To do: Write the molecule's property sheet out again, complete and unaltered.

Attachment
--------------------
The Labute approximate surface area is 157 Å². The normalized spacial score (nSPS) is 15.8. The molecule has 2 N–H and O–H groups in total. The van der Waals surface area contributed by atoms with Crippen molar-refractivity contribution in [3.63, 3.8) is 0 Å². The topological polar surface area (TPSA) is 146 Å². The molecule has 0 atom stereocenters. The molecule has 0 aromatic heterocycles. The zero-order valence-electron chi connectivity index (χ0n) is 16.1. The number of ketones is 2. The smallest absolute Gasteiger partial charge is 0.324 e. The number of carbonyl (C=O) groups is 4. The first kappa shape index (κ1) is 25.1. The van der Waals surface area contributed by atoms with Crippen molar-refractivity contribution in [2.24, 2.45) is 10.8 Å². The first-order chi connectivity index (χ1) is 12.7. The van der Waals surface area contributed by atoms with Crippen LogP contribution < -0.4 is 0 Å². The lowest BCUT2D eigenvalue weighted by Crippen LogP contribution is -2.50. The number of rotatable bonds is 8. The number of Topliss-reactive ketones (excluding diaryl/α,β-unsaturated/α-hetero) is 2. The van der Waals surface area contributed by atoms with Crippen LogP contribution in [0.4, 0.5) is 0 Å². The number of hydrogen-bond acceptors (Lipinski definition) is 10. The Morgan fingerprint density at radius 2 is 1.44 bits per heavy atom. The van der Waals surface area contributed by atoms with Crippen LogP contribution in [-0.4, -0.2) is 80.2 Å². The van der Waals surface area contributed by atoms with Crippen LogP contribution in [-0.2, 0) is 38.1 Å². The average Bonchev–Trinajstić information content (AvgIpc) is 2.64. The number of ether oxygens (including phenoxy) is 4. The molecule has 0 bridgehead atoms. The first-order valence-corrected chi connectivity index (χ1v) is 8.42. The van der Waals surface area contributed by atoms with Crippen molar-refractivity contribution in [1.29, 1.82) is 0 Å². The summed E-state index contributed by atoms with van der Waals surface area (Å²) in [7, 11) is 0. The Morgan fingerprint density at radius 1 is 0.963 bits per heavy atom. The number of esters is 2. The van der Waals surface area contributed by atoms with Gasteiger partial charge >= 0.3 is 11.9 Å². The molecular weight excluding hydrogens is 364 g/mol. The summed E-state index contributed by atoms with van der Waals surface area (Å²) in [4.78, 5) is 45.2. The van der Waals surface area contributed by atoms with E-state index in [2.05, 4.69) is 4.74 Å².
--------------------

The Labute approximate surface area is 157 Å². The normalized spacial score (nSPS) is 15.8. The molecule has 2 N–H and O–H groups in total. The van der Waals surface area contributed by atoms with Crippen molar-refractivity contribution in [3.63, 3.8) is 0 Å². The topological polar surface area (TPSA) is 146 Å². The molecule has 0 atom stereocenters. The molecule has 0 aromatic heterocycles. The zero-order valence-electron chi connectivity index (χ0n) is 16.1. The number of ketones is 2. The smallest absolute Gasteiger partial charge is 0.324 e. The number of carbonyl (C=O) groups is 4. The first kappa shape index (κ1) is 25.1. The van der Waals surface area contributed by atoms with Crippen molar-refractivity contribution in [2.24, 2.45) is 10.8 Å². The first-order chi connectivity index (χ1) is 12.7. The van der Waals surface area contributed by atoms with Crippen LogP contribution < -0.4 is 0 Å². The lowest BCUT2D eigenvalue weighted by Crippen LogP contribution is -2.50. The number of rotatable bonds is 8. The number of Topliss-reactive ketones (excluding diaryl/α,β-unsaturated/α-hetero) is 2. The van der Waals surface area contributed by atoms with Crippen LogP contribution in [0.4, 0.5) is 0 Å². The number of hydrogen-bond acceptors (Lipinski definition) is 10. The Morgan fingerprint density at radius 2 is 1.44 bits per heavy atom. The van der Waals surface area contributed by atoms with Crippen LogP contribution in [-0.4, -0.2) is 80.2 Å². The van der Waals surface area contributed by atoms with Crippen LogP contribution in [-0.2, 0) is 38.1 Å². The average Bonchev–Trinajstić information content (AvgIpc) is 2.64. The number of ether oxygens (including phenoxy) is 4. The molecule has 0 bridgehead atoms. The first-order valence-corrected chi connectivity index (χ1v) is 8.42. The van der Waals surface area contributed by atoms with Crippen molar-refractivity contribution in [1.29, 1.82) is 0 Å². The summed E-state index contributed by atoms with van der Waals surface area (Å²) in [7, 11) is 0. The Morgan fingerprint density at radius 1 is 0.963 bits per heavy atom. The number of esters is 2. The van der Waals surface area contributed by atoms with Gasteiger partial charge >= 0.3 is 11.9 Å². The molecular weight excluding hydrogens is 364 g/mol. The summed E-state index contributed by atoms with van der Waals surface area (Å²) in [4.78, 5) is 45.2. The van der Waals surface area contributed by atoms with E-state index in [2.05, 4.69) is 4.74 Å².